Evangelicals 4 Justice seeks to approach theological considerations by way of “centered” over against “bounded” sets.
What is the difference between “centered” and “bounded”? A centered approach focuses on our goals and what brings us together. A bounded set would cause us to focus on the boundaries and who is in and who is out of the movement. Roger Olson says of the bounded set model: “The bounded set model ends up allowing little or no distinction between the center (the gospel) and the boundaries (orthodoxy). It also leads inevitably to obsessive boundary maintenance and inquisitorial judgments about whether persons and groups are Christian or not.” Roger E. Olson, The Mosaic of Christian Belief: Twenty Centuries of Unity & Diversity (InterVarsity Press, 2002). Paul Hiebert has written about the subject of centered and bounded sets in Anthropological Reflections on Missiological Issues (Baker Books, 1994). The centered set approach has a great deal to offer in terms of what we aspire to do together in Evangelicals4Justice (E4J). The hope is that such an approach helps build momentum in view of our shared justice concerns as a diverse network of evangelical thought leaders and activists.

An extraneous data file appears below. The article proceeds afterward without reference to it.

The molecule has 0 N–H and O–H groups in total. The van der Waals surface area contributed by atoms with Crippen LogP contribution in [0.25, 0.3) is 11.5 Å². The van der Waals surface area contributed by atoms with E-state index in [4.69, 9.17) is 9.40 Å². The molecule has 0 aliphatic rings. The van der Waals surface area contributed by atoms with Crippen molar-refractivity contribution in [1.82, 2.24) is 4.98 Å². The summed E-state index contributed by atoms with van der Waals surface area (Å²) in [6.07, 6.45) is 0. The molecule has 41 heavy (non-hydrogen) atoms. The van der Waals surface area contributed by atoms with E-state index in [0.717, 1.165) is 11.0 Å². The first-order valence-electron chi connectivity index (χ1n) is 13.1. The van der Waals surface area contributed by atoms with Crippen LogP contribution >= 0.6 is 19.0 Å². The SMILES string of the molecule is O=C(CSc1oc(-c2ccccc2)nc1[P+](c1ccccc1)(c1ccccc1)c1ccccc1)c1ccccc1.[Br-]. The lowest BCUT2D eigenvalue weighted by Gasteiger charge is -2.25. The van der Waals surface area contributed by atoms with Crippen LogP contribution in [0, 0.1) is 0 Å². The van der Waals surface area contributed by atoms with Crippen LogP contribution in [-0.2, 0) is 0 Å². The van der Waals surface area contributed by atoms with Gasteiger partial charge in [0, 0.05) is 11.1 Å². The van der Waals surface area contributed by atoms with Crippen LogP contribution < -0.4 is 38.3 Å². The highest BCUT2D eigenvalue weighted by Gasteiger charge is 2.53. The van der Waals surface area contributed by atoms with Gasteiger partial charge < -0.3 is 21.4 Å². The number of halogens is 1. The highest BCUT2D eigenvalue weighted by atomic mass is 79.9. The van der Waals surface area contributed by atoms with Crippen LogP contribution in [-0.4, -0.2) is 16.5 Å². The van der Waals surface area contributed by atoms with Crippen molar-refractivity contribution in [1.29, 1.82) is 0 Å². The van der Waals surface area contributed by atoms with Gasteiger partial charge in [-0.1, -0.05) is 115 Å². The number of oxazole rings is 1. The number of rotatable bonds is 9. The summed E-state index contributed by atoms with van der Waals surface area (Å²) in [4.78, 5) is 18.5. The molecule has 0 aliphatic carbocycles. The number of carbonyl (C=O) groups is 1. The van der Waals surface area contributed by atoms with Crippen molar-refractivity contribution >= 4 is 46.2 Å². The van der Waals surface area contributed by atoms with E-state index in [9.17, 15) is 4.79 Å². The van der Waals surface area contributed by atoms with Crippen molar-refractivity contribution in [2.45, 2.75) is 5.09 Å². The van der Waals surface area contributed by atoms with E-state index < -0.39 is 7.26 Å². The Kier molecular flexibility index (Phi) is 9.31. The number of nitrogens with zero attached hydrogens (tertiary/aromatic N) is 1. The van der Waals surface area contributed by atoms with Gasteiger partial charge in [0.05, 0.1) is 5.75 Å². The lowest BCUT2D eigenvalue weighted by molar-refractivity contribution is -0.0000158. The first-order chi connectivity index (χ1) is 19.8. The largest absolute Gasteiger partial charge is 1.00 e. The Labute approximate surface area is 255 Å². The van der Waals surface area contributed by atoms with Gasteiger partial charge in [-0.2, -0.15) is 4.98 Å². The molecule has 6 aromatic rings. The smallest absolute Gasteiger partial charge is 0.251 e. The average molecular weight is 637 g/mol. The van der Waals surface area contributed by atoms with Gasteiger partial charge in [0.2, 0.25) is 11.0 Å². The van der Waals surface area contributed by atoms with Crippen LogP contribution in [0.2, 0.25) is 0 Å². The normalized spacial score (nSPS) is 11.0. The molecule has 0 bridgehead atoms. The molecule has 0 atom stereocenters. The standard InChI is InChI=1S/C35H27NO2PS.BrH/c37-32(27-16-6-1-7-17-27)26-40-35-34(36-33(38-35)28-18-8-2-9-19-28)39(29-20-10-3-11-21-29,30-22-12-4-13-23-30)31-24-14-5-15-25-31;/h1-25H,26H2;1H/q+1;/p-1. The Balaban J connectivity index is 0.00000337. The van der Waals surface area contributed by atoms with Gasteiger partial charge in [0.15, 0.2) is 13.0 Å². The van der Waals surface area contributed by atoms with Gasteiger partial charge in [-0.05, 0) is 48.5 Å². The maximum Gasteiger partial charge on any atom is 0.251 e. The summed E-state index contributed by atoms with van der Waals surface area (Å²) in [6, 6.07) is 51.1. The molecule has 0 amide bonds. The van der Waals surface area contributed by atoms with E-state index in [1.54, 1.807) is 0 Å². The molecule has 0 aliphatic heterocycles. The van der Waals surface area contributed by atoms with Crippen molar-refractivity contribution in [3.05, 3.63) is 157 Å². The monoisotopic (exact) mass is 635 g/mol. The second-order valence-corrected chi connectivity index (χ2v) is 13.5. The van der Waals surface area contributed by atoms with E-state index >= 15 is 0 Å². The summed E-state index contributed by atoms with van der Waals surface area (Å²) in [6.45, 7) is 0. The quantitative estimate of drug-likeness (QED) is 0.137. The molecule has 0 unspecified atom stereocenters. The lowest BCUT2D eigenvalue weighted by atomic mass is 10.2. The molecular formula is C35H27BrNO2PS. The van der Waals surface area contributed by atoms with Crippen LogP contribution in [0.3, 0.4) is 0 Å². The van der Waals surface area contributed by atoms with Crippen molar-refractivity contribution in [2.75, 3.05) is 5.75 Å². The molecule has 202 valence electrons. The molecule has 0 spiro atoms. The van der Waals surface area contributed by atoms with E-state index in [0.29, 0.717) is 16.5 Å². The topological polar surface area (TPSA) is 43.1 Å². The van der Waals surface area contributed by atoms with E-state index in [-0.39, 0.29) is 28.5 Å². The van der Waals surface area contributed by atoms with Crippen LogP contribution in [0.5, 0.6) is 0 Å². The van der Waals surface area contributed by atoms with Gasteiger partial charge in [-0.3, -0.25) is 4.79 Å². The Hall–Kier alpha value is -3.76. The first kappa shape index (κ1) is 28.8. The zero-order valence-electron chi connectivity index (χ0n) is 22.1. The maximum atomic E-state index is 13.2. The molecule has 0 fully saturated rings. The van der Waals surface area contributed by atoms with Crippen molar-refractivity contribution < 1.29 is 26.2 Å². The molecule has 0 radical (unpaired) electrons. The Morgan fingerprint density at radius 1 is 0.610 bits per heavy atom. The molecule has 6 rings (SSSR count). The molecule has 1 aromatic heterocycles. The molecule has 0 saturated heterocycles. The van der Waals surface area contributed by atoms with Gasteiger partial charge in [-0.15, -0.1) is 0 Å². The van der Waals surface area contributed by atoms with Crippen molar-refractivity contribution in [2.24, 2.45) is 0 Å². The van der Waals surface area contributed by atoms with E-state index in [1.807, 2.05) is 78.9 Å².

Why does a centered set approach prove more strategic? As a movement, we want to build momentum that accounts for and draws from our diversity within the broad Evangelical tradition. Our diversity is a strength! Focusing on boundaries would likely hold us back in terms of moving forward together in terms of our shared justice aims. Many Evangelical groups frame partnerships in bounded theological categories/sets. While this has its place in certain quarters at various times, it is likely not advantageous for us given our diversity and emphasis not on doctrine as such but on ethics. The centering on the biblical categories of caring for the alien, widow and orphan in their distress provides order and direction, and without having to invest major energies on what distinguishes and perhaps even divides us theologically. While some favor the broad and helpful centering provided by David Bebbington (The National Association of Evangelicals includes this important statement on Evangelicals on their site: http://www.nae.net/church-and-faith-partners/what-is-an-evangelical), for our own purposes, it proves more strategic to frame the discussion in terms of a question: What are the biblical and theological resources that help us prophetically address concerns over the orphan, widow and alien in their distress? While theology is critically important, it makes more sense given our group’s concrete justice aims to discuss how the Bible and theology inform our respective views of applied justice for the orphan, widow, alien, and the like. With this point in mind, we are reminded of Jesus’ challenge to the religious scholar in the story of the Samaritan of exceeding mercy (Luke 10:25-37). Jesus did not tell the religious leader who had come to test him about eternal life to go and think a certain way so that he might live, but to go and act a certain way so that he would live (Luke 10:37).